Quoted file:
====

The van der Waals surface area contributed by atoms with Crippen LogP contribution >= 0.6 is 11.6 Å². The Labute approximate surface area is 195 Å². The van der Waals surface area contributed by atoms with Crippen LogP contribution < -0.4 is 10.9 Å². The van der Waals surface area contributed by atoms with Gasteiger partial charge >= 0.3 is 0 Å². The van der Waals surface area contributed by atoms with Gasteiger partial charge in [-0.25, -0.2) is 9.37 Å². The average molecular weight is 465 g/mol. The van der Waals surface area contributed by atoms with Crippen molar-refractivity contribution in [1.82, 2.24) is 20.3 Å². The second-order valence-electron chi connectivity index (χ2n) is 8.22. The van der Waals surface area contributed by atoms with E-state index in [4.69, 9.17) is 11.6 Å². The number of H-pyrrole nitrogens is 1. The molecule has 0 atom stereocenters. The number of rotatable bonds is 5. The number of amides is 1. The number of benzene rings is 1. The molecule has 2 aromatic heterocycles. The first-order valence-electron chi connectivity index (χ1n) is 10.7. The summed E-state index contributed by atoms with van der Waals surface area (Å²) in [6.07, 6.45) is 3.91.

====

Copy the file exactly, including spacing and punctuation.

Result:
The van der Waals surface area contributed by atoms with Crippen LogP contribution >= 0.6 is 11.6 Å². The Labute approximate surface area is 195 Å². The van der Waals surface area contributed by atoms with Crippen LogP contribution < -0.4 is 10.9 Å². The van der Waals surface area contributed by atoms with Gasteiger partial charge >= 0.3 is 0 Å². The van der Waals surface area contributed by atoms with Gasteiger partial charge in [-0.25, -0.2) is 9.37 Å². The average molecular weight is 465 g/mol. The van der Waals surface area contributed by atoms with Crippen molar-refractivity contribution in [1.82, 2.24) is 20.3 Å². The second-order valence-electron chi connectivity index (χ2n) is 8.22. The van der Waals surface area contributed by atoms with E-state index in [4.69, 9.17) is 11.6 Å². The number of H-pyrrole nitrogens is 1. The molecule has 0 atom stereocenters. The number of rotatable bonds is 5. The number of amides is 1. The number of benzene rings is 1. The molecule has 2 aromatic heterocycles. The first-order valence-electron chi connectivity index (χ1n) is 10.7. The summed E-state index contributed by atoms with van der Waals surface area (Å²) in [6.07, 6.45) is 3.91.